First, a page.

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Thread [Getting started] Insert Effects and Aux Effects

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1 [Getting started] Insert Effects and Aux Effects
Insert Effects and Aux Effects
To avoid connection errors, it's important to distinguish between insert and aux effects. Their operation is different, so their integration in the audio path is different too. That's why it's important to distinguish inserts from auxiliaries to process a signal.

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I have to explain this many times a year to people, Its amazing how simple yet misunderstood it is. I will be sending the next person asking right here :bravo:
That was very clear and to the point, thank you!
Thanks! We aim to please :bravo:
Thanks for this useful information - it's becoming clearer....slowly
Regards GOG
Great info! I'm just getting started trying to learn the ins and outs of pro audio equipment, that helped a lot. Thank you!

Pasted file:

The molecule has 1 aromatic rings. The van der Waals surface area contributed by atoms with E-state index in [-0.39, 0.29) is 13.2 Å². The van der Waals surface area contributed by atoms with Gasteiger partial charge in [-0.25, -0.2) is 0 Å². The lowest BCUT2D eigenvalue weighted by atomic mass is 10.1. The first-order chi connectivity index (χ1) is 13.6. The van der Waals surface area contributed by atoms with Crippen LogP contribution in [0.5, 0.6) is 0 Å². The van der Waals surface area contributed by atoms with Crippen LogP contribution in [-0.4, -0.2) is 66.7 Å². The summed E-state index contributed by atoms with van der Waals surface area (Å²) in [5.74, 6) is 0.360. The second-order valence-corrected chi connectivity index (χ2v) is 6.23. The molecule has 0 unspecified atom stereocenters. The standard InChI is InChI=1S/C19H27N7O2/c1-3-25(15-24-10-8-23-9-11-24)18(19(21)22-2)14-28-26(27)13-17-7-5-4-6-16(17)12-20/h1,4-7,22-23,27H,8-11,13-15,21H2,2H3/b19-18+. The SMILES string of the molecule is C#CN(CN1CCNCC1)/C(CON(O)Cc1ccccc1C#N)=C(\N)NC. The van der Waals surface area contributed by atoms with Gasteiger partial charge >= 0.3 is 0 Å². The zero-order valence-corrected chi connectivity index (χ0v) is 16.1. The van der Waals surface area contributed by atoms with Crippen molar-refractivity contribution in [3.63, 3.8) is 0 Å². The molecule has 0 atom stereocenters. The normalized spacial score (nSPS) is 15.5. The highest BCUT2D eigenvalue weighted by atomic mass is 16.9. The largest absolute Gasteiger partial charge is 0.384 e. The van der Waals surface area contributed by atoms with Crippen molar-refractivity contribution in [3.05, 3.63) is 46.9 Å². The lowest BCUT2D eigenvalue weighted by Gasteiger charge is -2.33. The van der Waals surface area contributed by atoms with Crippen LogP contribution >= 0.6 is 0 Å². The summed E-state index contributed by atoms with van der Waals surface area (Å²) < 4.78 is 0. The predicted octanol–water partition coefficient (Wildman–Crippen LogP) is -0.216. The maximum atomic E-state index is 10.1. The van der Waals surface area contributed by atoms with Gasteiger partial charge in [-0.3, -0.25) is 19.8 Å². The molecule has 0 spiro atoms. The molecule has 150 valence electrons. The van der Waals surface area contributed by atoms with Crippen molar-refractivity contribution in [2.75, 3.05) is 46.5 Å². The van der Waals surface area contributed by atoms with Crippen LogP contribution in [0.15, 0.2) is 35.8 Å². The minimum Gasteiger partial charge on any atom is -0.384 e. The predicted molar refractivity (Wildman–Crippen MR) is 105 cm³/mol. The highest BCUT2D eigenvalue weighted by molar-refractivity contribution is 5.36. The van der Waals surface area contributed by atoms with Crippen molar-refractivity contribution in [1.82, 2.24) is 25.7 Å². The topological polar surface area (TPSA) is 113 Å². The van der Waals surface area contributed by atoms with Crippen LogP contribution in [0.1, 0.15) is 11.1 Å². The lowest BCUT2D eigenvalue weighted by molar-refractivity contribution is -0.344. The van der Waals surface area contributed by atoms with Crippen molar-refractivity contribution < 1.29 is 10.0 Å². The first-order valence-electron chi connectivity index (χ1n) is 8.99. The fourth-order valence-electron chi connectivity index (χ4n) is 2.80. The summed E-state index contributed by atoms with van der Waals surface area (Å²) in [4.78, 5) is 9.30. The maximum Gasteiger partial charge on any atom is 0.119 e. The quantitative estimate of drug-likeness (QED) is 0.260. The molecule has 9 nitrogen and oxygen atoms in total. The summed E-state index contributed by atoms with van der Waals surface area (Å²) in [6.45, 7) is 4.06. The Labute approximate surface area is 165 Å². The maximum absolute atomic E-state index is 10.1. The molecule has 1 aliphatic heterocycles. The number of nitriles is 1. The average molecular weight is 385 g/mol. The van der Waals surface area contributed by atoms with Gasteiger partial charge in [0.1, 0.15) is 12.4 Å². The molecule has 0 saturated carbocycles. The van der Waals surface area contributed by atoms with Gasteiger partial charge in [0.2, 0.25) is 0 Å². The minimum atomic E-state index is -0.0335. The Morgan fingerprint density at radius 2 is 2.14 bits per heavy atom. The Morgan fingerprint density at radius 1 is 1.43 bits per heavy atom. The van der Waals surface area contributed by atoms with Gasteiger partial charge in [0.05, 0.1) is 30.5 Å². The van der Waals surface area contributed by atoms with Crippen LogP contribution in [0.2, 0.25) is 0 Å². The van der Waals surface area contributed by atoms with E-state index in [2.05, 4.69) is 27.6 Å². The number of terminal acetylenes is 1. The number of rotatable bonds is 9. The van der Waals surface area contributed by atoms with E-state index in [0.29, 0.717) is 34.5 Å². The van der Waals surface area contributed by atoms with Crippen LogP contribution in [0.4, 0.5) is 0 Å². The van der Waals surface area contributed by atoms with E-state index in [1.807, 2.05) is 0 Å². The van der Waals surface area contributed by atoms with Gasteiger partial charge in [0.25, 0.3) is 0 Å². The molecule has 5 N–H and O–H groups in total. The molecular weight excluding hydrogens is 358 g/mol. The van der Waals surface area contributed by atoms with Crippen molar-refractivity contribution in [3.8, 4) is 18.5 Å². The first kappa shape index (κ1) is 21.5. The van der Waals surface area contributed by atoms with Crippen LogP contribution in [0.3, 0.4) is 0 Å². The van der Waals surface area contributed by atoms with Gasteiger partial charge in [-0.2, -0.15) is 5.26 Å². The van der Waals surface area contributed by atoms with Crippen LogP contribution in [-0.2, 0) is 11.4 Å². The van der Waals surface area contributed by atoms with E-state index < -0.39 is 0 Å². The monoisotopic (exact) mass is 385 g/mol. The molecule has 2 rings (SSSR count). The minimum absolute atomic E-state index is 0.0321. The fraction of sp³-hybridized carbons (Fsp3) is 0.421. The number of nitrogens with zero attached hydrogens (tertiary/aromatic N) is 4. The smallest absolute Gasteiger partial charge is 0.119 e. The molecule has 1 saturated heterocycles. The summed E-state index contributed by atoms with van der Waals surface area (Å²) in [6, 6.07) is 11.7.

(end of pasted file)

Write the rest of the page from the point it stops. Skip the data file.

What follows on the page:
Many thanks for your comments, I appreciate.
I just read this article and I must say, I really enjoyed it.

That's why inserts are usually used for effects that change the waveform of the audio signal, like dynamic processors (gate/expander, compressor/limiter), saturation/distortion effects, bitcrushers, de-essers, filters (EQs, wah effects, etc.), audio restoration tools, and psycho-acoustic processors (harmonic generators, stereo width processors, etc.).

We've also mentioned that an aux adds an effect without actually changing the source signal, which makes them ideal for effects that are mixed with the original signal. We are talking about "acoustic generators" (reverb, delay, echo, etc.), pitch effects (harmonizer, octaver, pitch-shifter, etc.) and modulation effects (chorus, flanger, phaser, etc.).

A special remark: if you have the choice, use a post-fader aux so that the effect amount (ratio between effect signal and direct signal) stays the same, regardless of the fader position in the channel.

Very good information to have, right there...
Thanks. We're glad it was helpful.